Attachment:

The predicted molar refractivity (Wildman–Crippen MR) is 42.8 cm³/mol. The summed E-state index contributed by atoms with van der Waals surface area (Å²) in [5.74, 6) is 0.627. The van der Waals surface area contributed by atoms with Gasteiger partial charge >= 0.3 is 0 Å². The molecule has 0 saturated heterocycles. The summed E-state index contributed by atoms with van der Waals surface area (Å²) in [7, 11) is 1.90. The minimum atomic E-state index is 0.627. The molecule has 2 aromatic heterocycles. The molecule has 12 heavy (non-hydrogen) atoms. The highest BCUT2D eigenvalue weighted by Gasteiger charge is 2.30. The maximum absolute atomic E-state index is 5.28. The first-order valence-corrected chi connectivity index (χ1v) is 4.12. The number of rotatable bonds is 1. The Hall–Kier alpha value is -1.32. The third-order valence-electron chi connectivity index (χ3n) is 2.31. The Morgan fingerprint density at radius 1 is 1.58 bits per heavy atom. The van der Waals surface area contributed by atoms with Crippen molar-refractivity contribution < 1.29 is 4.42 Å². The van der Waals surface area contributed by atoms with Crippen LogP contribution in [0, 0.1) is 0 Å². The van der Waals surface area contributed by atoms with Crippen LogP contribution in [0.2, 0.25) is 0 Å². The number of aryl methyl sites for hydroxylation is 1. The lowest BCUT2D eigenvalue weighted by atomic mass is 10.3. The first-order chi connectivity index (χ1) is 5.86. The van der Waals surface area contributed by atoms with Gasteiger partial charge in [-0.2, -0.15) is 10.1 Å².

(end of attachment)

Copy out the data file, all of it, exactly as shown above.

The predicted molar refractivity (Wildman–Crippen MR) is 42.8 cm³/mol. The summed E-state index contributed by atoms with van der Waals surface area (Å²) in [5.74, 6) is 0.627. The van der Waals surface area contributed by atoms with Gasteiger partial charge >= 0.3 is 0 Å². The molecule has 0 saturated heterocycles. The summed E-state index contributed by atoms with van der Waals surface area (Å²) in [7, 11) is 1.90. The minimum atomic E-state index is 0.627. The molecule has 2 aromatic heterocycles. The molecule has 12 heavy (non-hydrogen) atoms. The highest BCUT2D eigenvalue weighted by Gasteiger charge is 2.30. The maximum absolute atomic E-state index is 5.28. The first-order valence-corrected chi connectivity index (χ1v) is 4.12. The number of rotatable bonds is 1. The Hall–Kier alpha value is -1.32. The third-order valence-electron chi connectivity index (χ3n) is 2.31. The Morgan fingerprint density at radius 1 is 1.58 bits per heavy atom. The van der Waals surface area contributed by atoms with Crippen molar-refractivity contribution < 1.29 is 4.42 Å². The van der Waals surface area contributed by atoms with Crippen LogP contribution in [0, 0.1) is 0 Å². The van der Waals surface area contributed by atoms with Crippen LogP contribution in [0.2, 0.25) is 0 Å². The number of aryl methyl sites for hydroxylation is 1. The lowest BCUT2D eigenvalue weighted by atomic mass is 10.3. The first-order chi connectivity index (χ1) is 5.86. The van der Waals surface area contributed by atoms with Gasteiger partial charge in [-0.2, -0.15) is 10.1 Å².